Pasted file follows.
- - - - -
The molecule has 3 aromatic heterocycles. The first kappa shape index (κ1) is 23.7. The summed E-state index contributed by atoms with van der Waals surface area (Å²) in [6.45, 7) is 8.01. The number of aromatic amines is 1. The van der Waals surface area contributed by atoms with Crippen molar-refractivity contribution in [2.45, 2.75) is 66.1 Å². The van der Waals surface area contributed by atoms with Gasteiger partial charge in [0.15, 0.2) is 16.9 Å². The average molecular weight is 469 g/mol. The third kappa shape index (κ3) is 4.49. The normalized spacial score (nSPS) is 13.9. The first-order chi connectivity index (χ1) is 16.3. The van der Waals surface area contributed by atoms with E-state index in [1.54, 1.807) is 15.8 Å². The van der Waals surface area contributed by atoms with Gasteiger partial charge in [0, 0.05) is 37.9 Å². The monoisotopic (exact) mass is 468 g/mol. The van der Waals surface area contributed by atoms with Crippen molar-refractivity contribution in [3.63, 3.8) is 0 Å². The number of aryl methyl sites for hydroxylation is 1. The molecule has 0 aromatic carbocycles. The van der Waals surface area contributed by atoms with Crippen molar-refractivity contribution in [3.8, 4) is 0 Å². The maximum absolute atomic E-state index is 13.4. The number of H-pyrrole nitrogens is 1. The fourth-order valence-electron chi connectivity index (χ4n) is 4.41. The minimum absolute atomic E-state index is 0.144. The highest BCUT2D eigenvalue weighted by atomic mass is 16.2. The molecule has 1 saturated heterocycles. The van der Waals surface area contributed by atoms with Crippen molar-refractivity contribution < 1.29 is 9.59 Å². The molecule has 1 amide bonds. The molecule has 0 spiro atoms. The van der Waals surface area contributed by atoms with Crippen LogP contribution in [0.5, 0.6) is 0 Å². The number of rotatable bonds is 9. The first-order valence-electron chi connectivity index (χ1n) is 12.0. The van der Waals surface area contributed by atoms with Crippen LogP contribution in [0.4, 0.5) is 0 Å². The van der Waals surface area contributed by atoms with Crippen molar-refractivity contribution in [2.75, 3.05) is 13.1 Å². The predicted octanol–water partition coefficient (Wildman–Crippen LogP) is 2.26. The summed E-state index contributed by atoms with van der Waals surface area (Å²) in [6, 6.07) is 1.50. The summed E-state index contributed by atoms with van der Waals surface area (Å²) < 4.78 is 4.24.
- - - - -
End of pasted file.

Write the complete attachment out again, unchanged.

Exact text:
The molecule has 3 aromatic heterocycles. The first kappa shape index (κ1) is 23.7. The summed E-state index contributed by atoms with van der Waals surface area (Å²) in [6.45, 7) is 8.01. The number of aromatic amines is 1. The van der Waals surface area contributed by atoms with Crippen molar-refractivity contribution in [2.45, 2.75) is 66.1 Å². The van der Waals surface area contributed by atoms with Gasteiger partial charge in [0.15, 0.2) is 16.9 Å². The average molecular weight is 469 g/mol. The third kappa shape index (κ3) is 4.49. The normalized spacial score (nSPS) is 13.9. The first-order chi connectivity index (χ1) is 16.3. The van der Waals surface area contributed by atoms with E-state index in [1.54, 1.807) is 15.8 Å². The van der Waals surface area contributed by atoms with Gasteiger partial charge in [0, 0.05) is 37.9 Å². The monoisotopic (exact) mass is 468 g/mol. The van der Waals surface area contributed by atoms with Crippen molar-refractivity contribution in [3.63, 3.8) is 0 Å². The number of aryl methyl sites for hydroxylation is 1. The molecule has 0 aromatic carbocycles. The van der Waals surface area contributed by atoms with Crippen molar-refractivity contribution in [3.8, 4) is 0 Å². The maximum absolute atomic E-state index is 13.4. The number of H-pyrrole nitrogens is 1. The fourth-order valence-electron chi connectivity index (χ4n) is 4.41. The minimum absolute atomic E-state index is 0.144. The highest BCUT2D eigenvalue weighted by atomic mass is 16.2. The molecule has 1 saturated heterocycles. The van der Waals surface area contributed by atoms with Crippen molar-refractivity contribution < 1.29 is 9.59 Å². The molecule has 1 amide bonds. The molecule has 0 spiro atoms. The van der Waals surface area contributed by atoms with Crippen LogP contribution in [0.5, 0.6) is 0 Å². The number of rotatable bonds is 9. The first-order valence-electron chi connectivity index (χ1n) is 12.0. The van der Waals surface area contributed by atoms with Crippen LogP contribution in [0.4, 0.5) is 0 Å². The van der Waals surface area contributed by atoms with Crippen molar-refractivity contribution in [2.75, 3.05) is 13.1 Å². The predicted octanol–water partition coefficient (Wildman–Crippen LogP) is 2.26. The summed E-state index contributed by atoms with van der Waals surface area (Å²) in [6, 6.07) is 1.50. The summed E-state index contributed by atoms with van der Waals surface area (Å²) < 4.78 is 4.24.